shoulders and lighted a cigarette. But his long Mongolian eyes never ceased their exploration of her face.
"Voyons, Carlotta, du courage!"
"I am unhappy!"
"I want to be back in Milan! I want my country, my comrades—everything! This terrible sun burns into my whole body. I can't dance, I can't eat, I can t sleep! "You have ambition!"
"Oh, yes! But this—this is more than I can stand. And Varsovina hates me. Yes, really she hates me! She is glad, when she sees me so weak and stupid. She s jealous. She would like to leave me behind in a hospital.
"Carlotta, listen to me!"
He threw away his cigarette.
"What is it?"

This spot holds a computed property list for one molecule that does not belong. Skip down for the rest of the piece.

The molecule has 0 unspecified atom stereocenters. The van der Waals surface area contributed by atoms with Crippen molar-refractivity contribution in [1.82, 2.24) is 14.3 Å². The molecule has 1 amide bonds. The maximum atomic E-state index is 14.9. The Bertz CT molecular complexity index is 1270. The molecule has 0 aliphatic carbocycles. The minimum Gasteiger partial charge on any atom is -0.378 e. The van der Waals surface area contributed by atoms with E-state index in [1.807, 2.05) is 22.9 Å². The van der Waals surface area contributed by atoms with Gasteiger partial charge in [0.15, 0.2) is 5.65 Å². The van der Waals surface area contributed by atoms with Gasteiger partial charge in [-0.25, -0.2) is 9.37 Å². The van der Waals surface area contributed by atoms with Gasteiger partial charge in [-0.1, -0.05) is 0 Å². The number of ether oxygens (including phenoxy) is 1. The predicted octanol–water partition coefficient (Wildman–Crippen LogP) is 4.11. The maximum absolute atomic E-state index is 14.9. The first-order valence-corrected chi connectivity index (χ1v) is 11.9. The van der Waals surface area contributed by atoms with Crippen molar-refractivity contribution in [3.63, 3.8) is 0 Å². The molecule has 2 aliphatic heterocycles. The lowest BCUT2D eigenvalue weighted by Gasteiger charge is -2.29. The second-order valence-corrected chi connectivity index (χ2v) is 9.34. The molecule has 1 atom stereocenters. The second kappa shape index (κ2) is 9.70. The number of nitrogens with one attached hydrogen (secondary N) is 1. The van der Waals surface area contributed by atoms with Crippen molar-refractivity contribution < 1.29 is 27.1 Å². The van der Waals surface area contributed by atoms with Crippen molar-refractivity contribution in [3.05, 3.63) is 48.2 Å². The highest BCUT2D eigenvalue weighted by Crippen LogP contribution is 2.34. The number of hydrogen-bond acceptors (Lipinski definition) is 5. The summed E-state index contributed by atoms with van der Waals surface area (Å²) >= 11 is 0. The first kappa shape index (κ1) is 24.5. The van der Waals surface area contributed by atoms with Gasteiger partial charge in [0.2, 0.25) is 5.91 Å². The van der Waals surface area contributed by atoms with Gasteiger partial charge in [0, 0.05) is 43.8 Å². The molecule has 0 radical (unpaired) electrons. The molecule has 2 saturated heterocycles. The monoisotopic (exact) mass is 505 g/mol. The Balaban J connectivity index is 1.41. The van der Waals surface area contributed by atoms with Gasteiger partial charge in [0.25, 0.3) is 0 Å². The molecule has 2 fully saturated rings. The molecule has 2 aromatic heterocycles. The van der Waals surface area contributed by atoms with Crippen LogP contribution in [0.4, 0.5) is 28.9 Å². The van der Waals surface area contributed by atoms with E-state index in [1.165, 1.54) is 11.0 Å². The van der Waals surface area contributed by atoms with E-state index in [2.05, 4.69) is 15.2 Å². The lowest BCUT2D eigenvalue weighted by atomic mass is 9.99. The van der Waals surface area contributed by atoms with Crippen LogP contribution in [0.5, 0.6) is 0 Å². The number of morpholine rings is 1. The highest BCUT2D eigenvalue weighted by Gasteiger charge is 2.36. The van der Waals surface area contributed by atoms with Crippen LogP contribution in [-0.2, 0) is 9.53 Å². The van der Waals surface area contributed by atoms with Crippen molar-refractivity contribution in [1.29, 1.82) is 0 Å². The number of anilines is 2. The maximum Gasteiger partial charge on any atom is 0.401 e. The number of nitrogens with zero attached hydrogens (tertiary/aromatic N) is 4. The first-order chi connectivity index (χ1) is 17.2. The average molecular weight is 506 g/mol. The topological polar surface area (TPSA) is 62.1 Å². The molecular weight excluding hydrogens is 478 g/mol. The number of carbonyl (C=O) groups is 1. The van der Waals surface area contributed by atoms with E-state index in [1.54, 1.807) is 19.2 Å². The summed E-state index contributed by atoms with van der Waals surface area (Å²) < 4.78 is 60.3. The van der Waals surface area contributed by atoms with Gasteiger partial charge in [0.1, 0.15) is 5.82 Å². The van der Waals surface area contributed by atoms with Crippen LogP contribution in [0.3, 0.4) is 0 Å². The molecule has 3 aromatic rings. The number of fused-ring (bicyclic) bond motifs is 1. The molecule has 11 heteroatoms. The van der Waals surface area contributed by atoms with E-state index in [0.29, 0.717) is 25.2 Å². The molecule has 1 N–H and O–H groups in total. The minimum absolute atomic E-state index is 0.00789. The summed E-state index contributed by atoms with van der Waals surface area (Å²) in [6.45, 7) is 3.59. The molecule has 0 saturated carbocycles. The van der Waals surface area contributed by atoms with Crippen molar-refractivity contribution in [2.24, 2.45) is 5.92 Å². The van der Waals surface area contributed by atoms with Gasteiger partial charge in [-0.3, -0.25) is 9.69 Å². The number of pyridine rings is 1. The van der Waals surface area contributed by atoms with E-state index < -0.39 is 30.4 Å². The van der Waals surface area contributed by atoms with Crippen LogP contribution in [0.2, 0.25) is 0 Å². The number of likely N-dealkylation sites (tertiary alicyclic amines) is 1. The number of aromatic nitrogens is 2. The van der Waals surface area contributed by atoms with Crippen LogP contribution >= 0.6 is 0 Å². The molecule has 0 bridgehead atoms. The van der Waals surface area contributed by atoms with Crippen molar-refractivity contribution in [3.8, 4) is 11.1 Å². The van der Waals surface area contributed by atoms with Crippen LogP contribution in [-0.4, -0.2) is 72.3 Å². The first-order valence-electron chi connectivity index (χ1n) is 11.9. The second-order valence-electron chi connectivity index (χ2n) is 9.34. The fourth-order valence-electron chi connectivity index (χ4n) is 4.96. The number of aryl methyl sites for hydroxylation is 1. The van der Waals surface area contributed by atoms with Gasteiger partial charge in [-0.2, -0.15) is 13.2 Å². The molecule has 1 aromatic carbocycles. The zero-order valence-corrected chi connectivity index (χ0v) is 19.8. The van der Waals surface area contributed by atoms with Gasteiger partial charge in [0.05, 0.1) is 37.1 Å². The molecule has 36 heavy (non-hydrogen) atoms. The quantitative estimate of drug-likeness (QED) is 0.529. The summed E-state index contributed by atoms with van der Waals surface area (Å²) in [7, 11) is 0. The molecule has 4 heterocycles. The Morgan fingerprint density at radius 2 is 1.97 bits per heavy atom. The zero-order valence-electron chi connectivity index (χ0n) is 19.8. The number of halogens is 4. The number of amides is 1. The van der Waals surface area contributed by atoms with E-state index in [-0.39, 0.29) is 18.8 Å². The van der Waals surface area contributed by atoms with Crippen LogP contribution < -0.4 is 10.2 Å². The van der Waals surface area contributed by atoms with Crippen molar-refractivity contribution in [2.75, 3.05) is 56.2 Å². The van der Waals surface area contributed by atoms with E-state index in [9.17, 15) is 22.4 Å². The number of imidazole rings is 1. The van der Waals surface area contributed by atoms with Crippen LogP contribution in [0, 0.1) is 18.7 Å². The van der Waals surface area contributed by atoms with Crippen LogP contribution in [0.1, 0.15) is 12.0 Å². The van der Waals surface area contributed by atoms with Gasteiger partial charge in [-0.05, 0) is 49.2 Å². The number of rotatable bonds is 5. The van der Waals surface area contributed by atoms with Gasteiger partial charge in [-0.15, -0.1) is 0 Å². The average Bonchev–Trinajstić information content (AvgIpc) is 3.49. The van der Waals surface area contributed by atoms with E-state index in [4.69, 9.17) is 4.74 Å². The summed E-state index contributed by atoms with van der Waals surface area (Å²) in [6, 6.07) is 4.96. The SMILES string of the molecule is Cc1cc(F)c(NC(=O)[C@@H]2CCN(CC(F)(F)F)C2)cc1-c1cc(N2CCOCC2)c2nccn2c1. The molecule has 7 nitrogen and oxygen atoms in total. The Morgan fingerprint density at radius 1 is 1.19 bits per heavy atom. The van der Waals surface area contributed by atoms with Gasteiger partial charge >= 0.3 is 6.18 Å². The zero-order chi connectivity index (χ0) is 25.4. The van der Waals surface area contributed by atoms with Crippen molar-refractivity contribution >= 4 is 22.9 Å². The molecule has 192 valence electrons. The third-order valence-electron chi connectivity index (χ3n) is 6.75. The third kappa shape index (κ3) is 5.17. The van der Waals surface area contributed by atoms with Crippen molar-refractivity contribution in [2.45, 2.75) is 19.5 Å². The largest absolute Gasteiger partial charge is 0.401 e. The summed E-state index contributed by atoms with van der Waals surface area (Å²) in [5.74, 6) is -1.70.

He touched her cheek gently, turning her face toward his own.
"Carlotta, you are unhappy because you are lonely. Isn't that so? Well, you shall be lonely no longer." "No?"
She was doubtful; she looked at him helplessly, with tears still glistening upon her eyelashes.
"No," said Borek fïrmly. He laughed.
"Carlotta, my little Carlotta, I love you very much, and I desire you with all my heart! You are so beautiful. You are a child. I love you. There! What do you say to that?"
And he smiled again, looking down at her with the vivid slanting eyes that made him so much resemble a
"What do you say to that?" he repeated, putting his
arm about her waist.